The common theme is listening and acknowledgement, and, as even Dr Seuss himself inferred, this approach is far more likely to produce a positive result than talking at cross-purposes.

Seuss showed us that a simple acknowledgement and a more respectful plea is part of the art of gentle persuasion. AdolfGalland

When mum “Kate”, for example, declares her intention to her doctor to give her baby homoeopathic preparations instead of vaccination, he may immediately try to put her right, knowing homeopathy won’t protect the baby at all. This “righting reflex” is the natural response of health professionals to instinctively leap in and “put right” health-care problems.

With parents such as Kate who are often fixed in their views, the discussion can descend into a game of scientific ping-pong, arguing back and forth about the evidence. These discussions are usually time consuming and are likely to further entrench Kate who, feeling cornered, will defensively rehearse and reinforce her arguments.

In this situation, a better goal would be to build a rapport that may have gains further down the track, including further discussion, partial vaccination and, perhaps eventually, full vaccination. This would be done by acknowledging her concerns, asking permission to discuss, encouraging her to explore the pros and cons of her decision, and eliciting her own possible motivations to protect her baby from diseases such as whooping cough, particularly since her decision to use homeopathy has already demonstrated some desire for active protection.

This approach draws from motivational interviewing that uses a guiding style, rather than a directing style, for discussions where there is ambivalence and resistance to change. The method has shown to be effective for a range of health behaviours.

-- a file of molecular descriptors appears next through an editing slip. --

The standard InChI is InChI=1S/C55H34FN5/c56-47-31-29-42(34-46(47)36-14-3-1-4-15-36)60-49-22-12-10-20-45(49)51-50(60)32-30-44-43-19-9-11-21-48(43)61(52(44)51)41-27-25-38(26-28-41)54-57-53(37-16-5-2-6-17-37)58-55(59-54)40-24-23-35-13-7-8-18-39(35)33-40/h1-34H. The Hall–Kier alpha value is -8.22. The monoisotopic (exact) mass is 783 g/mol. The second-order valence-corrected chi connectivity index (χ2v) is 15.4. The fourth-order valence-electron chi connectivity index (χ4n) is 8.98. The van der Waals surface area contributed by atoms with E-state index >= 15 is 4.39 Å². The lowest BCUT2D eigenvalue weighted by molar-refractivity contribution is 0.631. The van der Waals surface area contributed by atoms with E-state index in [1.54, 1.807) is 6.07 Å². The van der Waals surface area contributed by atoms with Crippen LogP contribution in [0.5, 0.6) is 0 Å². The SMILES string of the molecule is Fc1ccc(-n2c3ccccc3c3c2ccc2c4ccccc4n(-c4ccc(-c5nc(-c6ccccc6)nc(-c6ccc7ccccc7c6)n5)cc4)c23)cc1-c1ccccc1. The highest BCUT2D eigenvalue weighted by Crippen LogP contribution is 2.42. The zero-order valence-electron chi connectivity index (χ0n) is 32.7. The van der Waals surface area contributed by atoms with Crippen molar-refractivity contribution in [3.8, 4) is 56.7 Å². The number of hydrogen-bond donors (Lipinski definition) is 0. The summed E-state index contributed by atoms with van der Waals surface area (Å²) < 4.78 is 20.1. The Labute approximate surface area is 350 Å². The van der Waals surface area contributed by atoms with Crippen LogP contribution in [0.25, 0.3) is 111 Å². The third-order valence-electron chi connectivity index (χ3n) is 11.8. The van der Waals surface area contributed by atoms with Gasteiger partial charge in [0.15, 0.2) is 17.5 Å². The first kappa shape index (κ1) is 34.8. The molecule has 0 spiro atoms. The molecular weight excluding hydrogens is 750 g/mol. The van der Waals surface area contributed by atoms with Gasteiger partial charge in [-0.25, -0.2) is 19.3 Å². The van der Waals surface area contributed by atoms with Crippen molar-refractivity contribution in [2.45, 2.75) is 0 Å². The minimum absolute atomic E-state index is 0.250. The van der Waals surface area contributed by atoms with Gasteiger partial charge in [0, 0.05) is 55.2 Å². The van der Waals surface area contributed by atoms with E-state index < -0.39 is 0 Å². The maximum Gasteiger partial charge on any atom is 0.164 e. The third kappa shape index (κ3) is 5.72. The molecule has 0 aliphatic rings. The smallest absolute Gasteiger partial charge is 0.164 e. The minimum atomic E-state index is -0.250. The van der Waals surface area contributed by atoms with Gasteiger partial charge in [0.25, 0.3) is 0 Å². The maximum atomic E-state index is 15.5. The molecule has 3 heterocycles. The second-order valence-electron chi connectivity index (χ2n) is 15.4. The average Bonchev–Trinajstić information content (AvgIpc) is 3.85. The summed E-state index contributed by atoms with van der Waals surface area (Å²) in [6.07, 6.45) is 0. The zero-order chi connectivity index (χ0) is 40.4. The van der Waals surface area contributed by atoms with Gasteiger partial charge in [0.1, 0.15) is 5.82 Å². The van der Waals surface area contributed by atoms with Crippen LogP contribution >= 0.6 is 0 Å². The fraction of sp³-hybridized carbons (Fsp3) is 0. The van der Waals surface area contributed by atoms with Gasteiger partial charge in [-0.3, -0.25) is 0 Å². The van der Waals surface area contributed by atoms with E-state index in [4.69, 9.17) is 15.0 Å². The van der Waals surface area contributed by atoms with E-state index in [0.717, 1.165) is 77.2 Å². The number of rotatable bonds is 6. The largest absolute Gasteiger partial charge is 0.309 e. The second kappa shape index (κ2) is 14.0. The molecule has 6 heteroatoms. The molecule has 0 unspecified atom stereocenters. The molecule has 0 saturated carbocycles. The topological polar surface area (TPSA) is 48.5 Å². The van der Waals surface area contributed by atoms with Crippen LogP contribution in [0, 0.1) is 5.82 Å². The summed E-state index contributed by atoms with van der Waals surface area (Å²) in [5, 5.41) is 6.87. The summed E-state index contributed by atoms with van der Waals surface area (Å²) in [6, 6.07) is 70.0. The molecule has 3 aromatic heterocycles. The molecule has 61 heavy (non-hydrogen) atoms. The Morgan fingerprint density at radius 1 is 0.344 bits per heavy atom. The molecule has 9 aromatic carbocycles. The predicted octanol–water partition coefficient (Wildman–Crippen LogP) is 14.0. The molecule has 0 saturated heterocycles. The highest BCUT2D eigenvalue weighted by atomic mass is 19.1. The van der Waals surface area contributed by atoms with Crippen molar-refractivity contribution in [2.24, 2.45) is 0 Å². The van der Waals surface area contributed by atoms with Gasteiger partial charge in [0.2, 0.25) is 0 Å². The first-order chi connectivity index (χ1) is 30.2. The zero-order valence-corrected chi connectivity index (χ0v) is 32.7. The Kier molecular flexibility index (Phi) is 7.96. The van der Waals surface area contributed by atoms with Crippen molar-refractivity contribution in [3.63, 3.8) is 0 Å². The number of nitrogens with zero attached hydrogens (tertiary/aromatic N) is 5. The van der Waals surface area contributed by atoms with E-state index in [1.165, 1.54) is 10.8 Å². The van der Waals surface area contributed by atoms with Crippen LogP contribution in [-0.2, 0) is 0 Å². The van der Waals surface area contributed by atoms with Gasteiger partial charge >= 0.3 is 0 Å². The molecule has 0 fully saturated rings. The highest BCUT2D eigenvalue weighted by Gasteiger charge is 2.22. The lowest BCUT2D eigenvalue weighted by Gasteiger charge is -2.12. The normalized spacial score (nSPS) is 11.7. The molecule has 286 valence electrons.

Our framework also sets out strategies for parents who want to delay or select-out some vaccines, are hesitant, or generally accepting of vaccination. Across all such scenarios, it is more effective if professionals build rapport, accept questions and concerns, and facilitate valid consent by discussing both benefits and risks of vaccination.

In Green Eggs and Ham, it’s not until Sam I Am finally acknowledges, “You do not like them, so you say. Try them try them and you may” that the winds of refusal change. The narrator tries the strange dish and, by book’s end, happily declares his love for it, and his gratitude to Sam.

Seuss showed us that a simple acknowledgement and a more respectful plea is part of the art of gentle persuasion.

Julie Leask participated in an ARC Linkage grant that received partial funding from Sanofi Pasteur. She contributed to the Science of Immunisation booklet.

Champions League: Aussie fans on edge for all-German final